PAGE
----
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I've been trying to do some photometry with my DSLR with a view to using it on variable stars as a quick "grab and go" solution when there is a gap in clouds etc.
Rather than looking at variables I decided to start off with comparing some fixed stars to identify how well I can estimate magnitudes with my DSLR, and the table above shows the results.
Using only two stacked frames (5s, ISO 800, F3.5 on my 5DMk2) with no darks, light polluted london sky, and just one comparison star I seem to be able to get to around 1% variance for the majority of the readings, with the worse being 2.54% out. Trying Chi Cas, against Upsilon1, Upsilon2 and omegaAnd comes up with M4.67 which is mag0.03 different (0.55%).
I'll be honest I am surprised at the results as it is not all that far off the 0.01-0.02 mag range often quoted for looking at exoplanet transits for example. Has anyone else tried this exercise as i'm interested to know how these results stack up - good or bad. The only thing I know for sure is I couldn't get it that close visually using my eyes!
I have a skywatcher 200p dob and was hoping someone would be able to recommend an eyepiece with a wide field of view that would help finding objects and observing larger objects like the Pleiades. I have had a look at an explore scientific 30mm with 82° FOV, but was unsure if it would be good with my scope.
By Paolo Silvestri
Hi everyone, I recently decided to get a 70-200 f2.8 lens or similar (liek 80-200 nikkor) to mount on my Nikon D3300 and Star Adventurer, because as a landscape photographer I feel I will use way more a tele lens than a telescope. It will be a graduation present, so I hope no budget limit. My question is: which lens to choose? In order to capture some extra details I'll most likely add a teleconverter 2x if the choice will be a 70-200, otherwise I'm considering a 100-400 Sigma or Tamron but I can't find anything about how they perform. Thanks for your advices.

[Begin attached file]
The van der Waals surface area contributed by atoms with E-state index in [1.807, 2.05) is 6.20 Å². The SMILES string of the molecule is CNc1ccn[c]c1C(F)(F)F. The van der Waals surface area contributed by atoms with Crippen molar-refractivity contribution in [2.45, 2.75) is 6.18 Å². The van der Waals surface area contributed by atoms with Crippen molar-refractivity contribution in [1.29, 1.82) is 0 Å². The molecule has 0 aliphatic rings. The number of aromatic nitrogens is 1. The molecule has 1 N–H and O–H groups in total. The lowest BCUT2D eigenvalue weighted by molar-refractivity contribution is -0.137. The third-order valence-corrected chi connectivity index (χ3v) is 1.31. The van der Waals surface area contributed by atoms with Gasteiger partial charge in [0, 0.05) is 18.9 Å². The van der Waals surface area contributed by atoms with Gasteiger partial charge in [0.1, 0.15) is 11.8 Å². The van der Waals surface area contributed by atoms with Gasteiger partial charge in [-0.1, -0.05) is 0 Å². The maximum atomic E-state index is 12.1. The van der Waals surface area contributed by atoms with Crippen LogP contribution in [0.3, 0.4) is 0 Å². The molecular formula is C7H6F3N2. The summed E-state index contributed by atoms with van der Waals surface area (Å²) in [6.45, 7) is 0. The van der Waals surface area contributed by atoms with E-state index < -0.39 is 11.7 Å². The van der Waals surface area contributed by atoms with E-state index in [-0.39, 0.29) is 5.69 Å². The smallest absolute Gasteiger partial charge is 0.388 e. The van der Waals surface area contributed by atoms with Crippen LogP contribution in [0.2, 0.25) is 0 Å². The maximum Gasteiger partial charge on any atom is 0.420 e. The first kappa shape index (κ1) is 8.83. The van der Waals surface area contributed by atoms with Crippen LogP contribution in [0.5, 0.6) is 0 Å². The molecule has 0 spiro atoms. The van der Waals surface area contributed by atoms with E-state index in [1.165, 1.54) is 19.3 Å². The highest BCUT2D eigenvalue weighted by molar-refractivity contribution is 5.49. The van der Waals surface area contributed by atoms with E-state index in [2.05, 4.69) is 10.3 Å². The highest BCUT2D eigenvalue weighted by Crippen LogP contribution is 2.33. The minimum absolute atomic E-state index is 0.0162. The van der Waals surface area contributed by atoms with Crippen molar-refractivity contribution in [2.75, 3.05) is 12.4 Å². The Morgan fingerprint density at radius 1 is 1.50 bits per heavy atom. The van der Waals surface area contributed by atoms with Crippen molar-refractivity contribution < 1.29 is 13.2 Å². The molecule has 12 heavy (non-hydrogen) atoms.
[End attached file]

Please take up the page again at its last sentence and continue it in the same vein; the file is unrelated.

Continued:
I'm looking to get myself a new telescope to get back outside and looking up. I currently have a Celestron Astromaster 130eq, however, I do not use it as much as it broke in a way where the mount and knobs cannot be fixed. I did enjoy using it, but now I am looking for a more convenient scope to use. I'm looking at smaller goto scopes around $400. I want to be able to take it with me anywhere, set it up in minutes, and get to observing without much hassle (punch in an object and have it be tracked). I'm currently looking at the two scopes below:
Celestron NexStar 4se
Celestron NexStar 130 SLT
I realized the 130 is the same size as my current scope, but with its goto factor, I feel like I would use it a lot more. The 4se is very appealing due to its small form factor. In addition to the Solar System, I would like to be able to see some DSOs. As for the price, $400 is my comfort zone at the moment, but I'll consider going up or down based on recommendations. If anyone has any experience with the scopes above, or has a recommendation, please share your input. I would love to hear it as I really want to get back outside and observing.